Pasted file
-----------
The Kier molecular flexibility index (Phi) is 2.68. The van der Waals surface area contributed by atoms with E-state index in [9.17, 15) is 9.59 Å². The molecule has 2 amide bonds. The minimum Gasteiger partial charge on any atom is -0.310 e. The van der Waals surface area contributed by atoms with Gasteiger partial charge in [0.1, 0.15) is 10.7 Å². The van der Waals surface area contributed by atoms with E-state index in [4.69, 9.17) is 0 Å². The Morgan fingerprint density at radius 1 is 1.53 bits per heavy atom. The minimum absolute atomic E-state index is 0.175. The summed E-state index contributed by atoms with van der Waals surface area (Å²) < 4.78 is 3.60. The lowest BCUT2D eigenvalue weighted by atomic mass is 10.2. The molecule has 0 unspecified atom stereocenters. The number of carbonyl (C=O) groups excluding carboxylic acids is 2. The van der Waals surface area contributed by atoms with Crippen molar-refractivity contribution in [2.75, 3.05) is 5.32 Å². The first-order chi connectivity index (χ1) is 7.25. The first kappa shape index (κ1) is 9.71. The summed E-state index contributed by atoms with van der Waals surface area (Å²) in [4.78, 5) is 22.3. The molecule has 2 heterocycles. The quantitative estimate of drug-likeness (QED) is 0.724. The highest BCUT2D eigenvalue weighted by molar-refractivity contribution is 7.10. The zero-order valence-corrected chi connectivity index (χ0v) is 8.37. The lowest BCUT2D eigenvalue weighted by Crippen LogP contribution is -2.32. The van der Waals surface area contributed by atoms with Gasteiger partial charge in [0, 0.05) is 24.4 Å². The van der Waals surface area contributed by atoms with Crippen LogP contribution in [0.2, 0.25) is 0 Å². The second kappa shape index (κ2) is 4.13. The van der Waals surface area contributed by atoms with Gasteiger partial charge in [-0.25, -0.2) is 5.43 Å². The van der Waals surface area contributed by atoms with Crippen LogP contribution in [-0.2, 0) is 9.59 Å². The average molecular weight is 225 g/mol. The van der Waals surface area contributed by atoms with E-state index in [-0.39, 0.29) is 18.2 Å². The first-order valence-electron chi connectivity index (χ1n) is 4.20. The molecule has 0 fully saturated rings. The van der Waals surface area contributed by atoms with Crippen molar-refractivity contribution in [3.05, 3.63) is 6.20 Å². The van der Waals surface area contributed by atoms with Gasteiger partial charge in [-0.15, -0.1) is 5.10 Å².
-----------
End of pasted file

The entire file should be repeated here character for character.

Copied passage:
The Kier molecular flexibility index (Phi) is 2.68. The van der Waals surface area contributed by atoms with E-state index in [9.17, 15) is 9.59 Å². The molecule has 2 amide bonds. The minimum Gasteiger partial charge on any atom is -0.310 e. The van der Waals surface area contributed by atoms with Gasteiger partial charge in [0.1, 0.15) is 10.7 Å². The van der Waals surface area contributed by atoms with E-state index in [4.69, 9.17) is 0 Å². The Morgan fingerprint density at radius 1 is 1.53 bits per heavy atom. The minimum absolute atomic E-state index is 0.175. The summed E-state index contributed by atoms with van der Waals surface area (Å²) < 4.78 is 3.60. The lowest BCUT2D eigenvalue weighted by atomic mass is 10.2. The molecule has 0 unspecified atom stereocenters. The number of carbonyl (C=O) groups excluding carboxylic acids is 2. The van der Waals surface area contributed by atoms with Crippen molar-refractivity contribution in [2.75, 3.05) is 5.32 Å². The first-order chi connectivity index (χ1) is 7.25. The first kappa shape index (κ1) is 9.71. The summed E-state index contributed by atoms with van der Waals surface area (Å²) in [4.78, 5) is 22.3. The molecule has 2 heterocycles. The quantitative estimate of drug-likeness (QED) is 0.724. The highest BCUT2D eigenvalue weighted by molar-refractivity contribution is 7.10. The zero-order valence-corrected chi connectivity index (χ0v) is 8.37. The lowest BCUT2D eigenvalue weighted by Crippen LogP contribution is -2.32. The van der Waals surface area contributed by atoms with Gasteiger partial charge in [0, 0.05) is 24.4 Å². The van der Waals surface area contributed by atoms with Crippen LogP contribution in [0.2, 0.25) is 0 Å². The second kappa shape index (κ2) is 4.13. The van der Waals surface area contributed by atoms with Gasteiger partial charge in [-0.25, -0.2) is 5.43 Å². The van der Waals surface area contributed by atoms with Crippen LogP contribution in [-0.2, 0) is 9.59 Å². The average molecular weight is 225 g/mol. The van der Waals surface area contributed by atoms with E-state index in [-0.39, 0.29) is 18.2 Å². The first-order valence-electron chi connectivity index (χ1n) is 4.20. The molecule has 0 fully saturated rings. The van der Waals surface area contributed by atoms with Crippen molar-refractivity contribution in [3.05, 3.63) is 6.20 Å². The van der Waals surface area contributed by atoms with Gasteiger partial charge in [-0.15, -0.1) is 5.10 Å².